In 1739 a young colonial Georgia preacher wrote a “Hymn for Christmas Day.”
His opening line was “Hark! how all the welkin rings.” Welkin is an old Dutch word for “heaven.”
The lyricist’s name? Charles Wesley.
In the late 1720s, he and his older brother John had founded a new form of Protestant Christianity known as “Methodism”–featuring a novel “method” for connecting people to God. Methodism became wildly popular at Oxford University when they were students.
It’s why, in 1735, the young Wesleys migrated to America to help lead a new colony known as “Georgia.”
The Wesley brothers came to pastor the colonists and preach to the Indians. Unfortunately, their high hopes were soon dashed. John’s efforts to evangelize the Indians fell flat. And fellow Georgia colonists despised the Wesleyan strict religiosity of “methodism.” After a year. the discouraged and defeated brothers returned to England.
That’s when they met Peter Boehler, a Moravian missionary soon headed for Georgia.
Boehler reignited the Wesleys’ spiritual fire, converting them to a new understanding of the indwelling Holy Spirit and Grace. John journaled about this “grace” he had never known: “I felt my heart strangely warmed.” Armed with this new theological perspective, the Wesley brothers decided to return to George to serve, pastor and teach again.
The Wesley brothers also loved contemporary music, including bar tunes.
They felt these modern secular tunes were the perfect vehicle for communicating Christian theology. Theology, after all, proved more memorable if sung. Consequently, the theologian Charles soon became a master lyricist. In his life he composed over 6500 hymns, including the Easter classic: “Christ the Lord is Risen Today.”
But it’s his composition “Hark! The Herald Angels Sing” that most people–whether you’re a believer or not–still know and love.
And yet we only know it because a friend of the Wesleys–the famed Methodist evangelist George Whitefield–got involved. It was Whitefield who suggested Charles change that opening line from “Hark! how all the welkin rings” to “Hark! the herald angels sing.” And then to help the young lyricist, Whitefield included this Christmas song in his famous “Collection of Hymns for Social Worship” (1754).
That particular book became the primary hymnal of the First Great Awakening. During the mid-1700s a religious revival swept through Great Britain, America and other British colonies that transformed the religious landscape. Preaching and singing became central to Protestant worship services. Hymnals were as valued as Bibles in the church, thanks to Whitefield and Wesley.
In America, the influence of religious awakening reached the highest levels of government and culture.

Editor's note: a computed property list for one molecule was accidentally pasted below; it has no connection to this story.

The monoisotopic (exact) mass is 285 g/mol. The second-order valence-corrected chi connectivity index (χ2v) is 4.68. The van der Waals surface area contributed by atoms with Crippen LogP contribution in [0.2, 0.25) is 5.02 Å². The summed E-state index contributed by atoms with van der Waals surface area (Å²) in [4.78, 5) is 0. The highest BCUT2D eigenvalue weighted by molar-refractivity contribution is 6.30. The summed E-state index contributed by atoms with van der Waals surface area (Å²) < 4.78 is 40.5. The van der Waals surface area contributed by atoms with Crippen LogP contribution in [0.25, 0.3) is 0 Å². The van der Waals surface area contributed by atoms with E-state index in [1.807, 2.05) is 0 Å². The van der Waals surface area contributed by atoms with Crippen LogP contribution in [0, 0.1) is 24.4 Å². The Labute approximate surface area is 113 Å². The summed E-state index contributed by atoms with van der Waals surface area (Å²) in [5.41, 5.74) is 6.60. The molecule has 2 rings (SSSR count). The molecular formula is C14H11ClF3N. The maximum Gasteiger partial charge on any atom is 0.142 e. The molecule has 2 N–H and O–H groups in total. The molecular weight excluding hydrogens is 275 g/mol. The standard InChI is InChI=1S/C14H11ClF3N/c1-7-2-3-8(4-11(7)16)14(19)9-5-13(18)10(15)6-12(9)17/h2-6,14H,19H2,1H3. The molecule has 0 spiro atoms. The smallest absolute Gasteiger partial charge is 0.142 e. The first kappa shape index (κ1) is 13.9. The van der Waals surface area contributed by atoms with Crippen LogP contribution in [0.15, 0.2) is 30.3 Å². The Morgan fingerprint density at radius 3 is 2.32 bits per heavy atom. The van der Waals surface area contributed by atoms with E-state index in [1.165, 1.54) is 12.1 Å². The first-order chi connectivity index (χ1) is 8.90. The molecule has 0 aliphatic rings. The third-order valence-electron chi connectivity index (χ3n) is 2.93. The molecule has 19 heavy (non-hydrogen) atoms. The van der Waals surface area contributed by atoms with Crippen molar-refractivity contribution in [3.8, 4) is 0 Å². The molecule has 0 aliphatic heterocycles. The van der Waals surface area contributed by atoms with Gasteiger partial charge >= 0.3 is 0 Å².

Ben Franklin penned a mid-1750s recruitment pamphlet for Europeans intending to send their kids to America. Franklin boasted about our Christian colonial culture, claiming it had no adolescent misbehavior. Franklin further noted America was so Christianized that it was possible to grow old and never personally meet “either an Atheist or an Infidel.” He extolled how America’s Christian culture produced “mutual forbearance and kindness” and a “remarkable prosperity” that brought “favor” to the nation.” In 1778, Franklin wrote to the French there’s “a Bible and a newspaper in every house, a good school in every district…the principal support of [America’s] virtue, morality and civil liberty.”
And to think “Hark! The Herald Angels Sing” helped to light that path.
But what about that beautiful tune? Originally Wesley envisioned a slow and somber melody. He even proposed the same tune as “Christ the Lord is Risen Today.” For a hundred years it’s impossible to know exactly what tune the lyrics employed. However, in the mid-1800s, W.H. Cummings adapted a Felix Mendelssohn cantata to perfectly fit “Hark! The Herald Angels Sing.” Mendelssohn’s original music was a secular ode to technology and Gutenberg’s printing press. In fact, if Cummings hadn’t adapted either Mendelssohn’s music and Wesley’s hymn, both probably would’ve been lost to history.
However, when the Mendelssohn music was matched to Wesley’s rich lyrics it created a new Christmas classic.
For many people, it’s their favorite Christmas hymn. It’s likely a song you’ll hum or sing sometime this week. You might be humming it right now.
Hark! The Herald Angels Sing. Glory to the newborn king. Peace on earth and mercy mild, God and sinner reconciled. Joyful all ye nations rise. Join the triumph in the skies. With angelic hosts proclaim: “Christ is born in Bethlehem.” Hark! The Herald Angels Sing: Glory to the newborn king!”
Christ, by highest heaven adored. Christ, the everlasting Lord. Late in time behold him come. Offspring of the Virgin’s womb. Veiled in flesh the Godhead see. Hail the incarnate Deity. Pleased with us in flesh to dwell, Jesus, our Immanuel. Hark! The Herald Angels Sing: Glory to the newborn king!”
Hail the heaven-born Prince of Peace! Hail the Sun of Righteousness! Light and life to all He brings. Risen with healing in His wings. Mild He lays His glory by. Born that man no more may die. Born to raise the sons of earth. Born to give them second birth. Hark! The herald angels sing: “Glory to the new-born king”